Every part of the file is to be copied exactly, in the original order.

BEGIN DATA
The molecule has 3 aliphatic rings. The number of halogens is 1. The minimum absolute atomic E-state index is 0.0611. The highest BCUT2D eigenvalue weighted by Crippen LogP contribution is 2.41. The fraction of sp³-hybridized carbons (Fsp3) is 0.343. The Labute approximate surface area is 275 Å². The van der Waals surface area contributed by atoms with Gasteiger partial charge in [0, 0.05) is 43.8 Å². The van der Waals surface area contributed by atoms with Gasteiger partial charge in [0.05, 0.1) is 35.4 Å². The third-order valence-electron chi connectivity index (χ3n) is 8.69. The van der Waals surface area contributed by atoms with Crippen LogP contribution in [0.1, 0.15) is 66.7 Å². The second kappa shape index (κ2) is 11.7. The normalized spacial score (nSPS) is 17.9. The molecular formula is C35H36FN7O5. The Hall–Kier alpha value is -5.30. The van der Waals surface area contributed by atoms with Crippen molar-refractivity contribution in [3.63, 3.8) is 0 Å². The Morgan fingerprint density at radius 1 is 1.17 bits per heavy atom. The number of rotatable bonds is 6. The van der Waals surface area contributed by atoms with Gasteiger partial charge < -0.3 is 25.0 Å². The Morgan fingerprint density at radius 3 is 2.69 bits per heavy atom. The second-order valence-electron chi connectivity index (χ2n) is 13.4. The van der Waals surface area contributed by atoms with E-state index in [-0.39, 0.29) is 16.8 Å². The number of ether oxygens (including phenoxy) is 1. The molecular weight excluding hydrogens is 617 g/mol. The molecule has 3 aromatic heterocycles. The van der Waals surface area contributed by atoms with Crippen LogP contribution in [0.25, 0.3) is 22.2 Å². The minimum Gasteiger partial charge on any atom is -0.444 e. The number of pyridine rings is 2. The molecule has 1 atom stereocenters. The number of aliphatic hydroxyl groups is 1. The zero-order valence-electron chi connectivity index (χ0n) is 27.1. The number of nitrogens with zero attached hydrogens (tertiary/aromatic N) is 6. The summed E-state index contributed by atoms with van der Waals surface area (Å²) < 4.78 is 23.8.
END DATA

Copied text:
The molecule has 3 aliphatic rings. The number of halogens is 1. The minimum absolute atomic E-state index is 0.0611. The highest BCUT2D eigenvalue weighted by Crippen LogP contribution is 2.41. The fraction of sp³-hybridized carbons (Fsp3) is 0.343. The Labute approximate surface area is 275 Å². The van der Waals surface area contributed by atoms with Gasteiger partial charge in [0, 0.05) is 43.8 Å². The van der Waals surface area contributed by atoms with Gasteiger partial charge in [0.05, 0.1) is 35.4 Å². The third-order valence-electron chi connectivity index (χ3n) is 8.69. The van der Waals surface area contributed by atoms with Crippen LogP contribution in [0.1, 0.15) is 66.7 Å². The second kappa shape index (κ2) is 11.7. The normalized spacial score (nSPS) is 17.9. The molecular formula is C35H36FN7O5. The Hall–Kier alpha value is -5.30. The van der Waals surface area contributed by atoms with Crippen molar-refractivity contribution in [3.63, 3.8) is 0 Å². The Morgan fingerprint density at radius 1 is 1.17 bits per heavy atom. The number of rotatable bonds is 6. The van der Waals surface area contributed by atoms with Gasteiger partial charge < -0.3 is 25.0 Å². The Morgan fingerprint density at radius 3 is 2.69 bits per heavy atom. The second-order valence-electron chi connectivity index (χ2n) is 13.4. The van der Waals surface area contributed by atoms with E-state index in [-0.39, 0.29) is 16.8 Å². The number of ether oxygens (including phenoxy) is 1. The molecular weight excluding hydrogens is 617 g/mol. The molecule has 3 aromatic heterocycles. The van der Waals surface area contributed by atoms with Crippen LogP contribution in [0.25, 0.3) is 22.2 Å². The minimum Gasteiger partial charge on any atom is -0.444 e. The number of pyridine rings is 2. The molecule has 1 atom stereocenters. The number of aliphatic hydroxyl groups is 1. The zero-order valence-electron chi connectivity index (χ0n) is 27.1. The number of nitrogens with zero attached hydrogens (tertiary/aromatic N) is 6. The summed E-state index contributed by atoms with van der Waals surface area (Å²) < 4.78 is 23.8.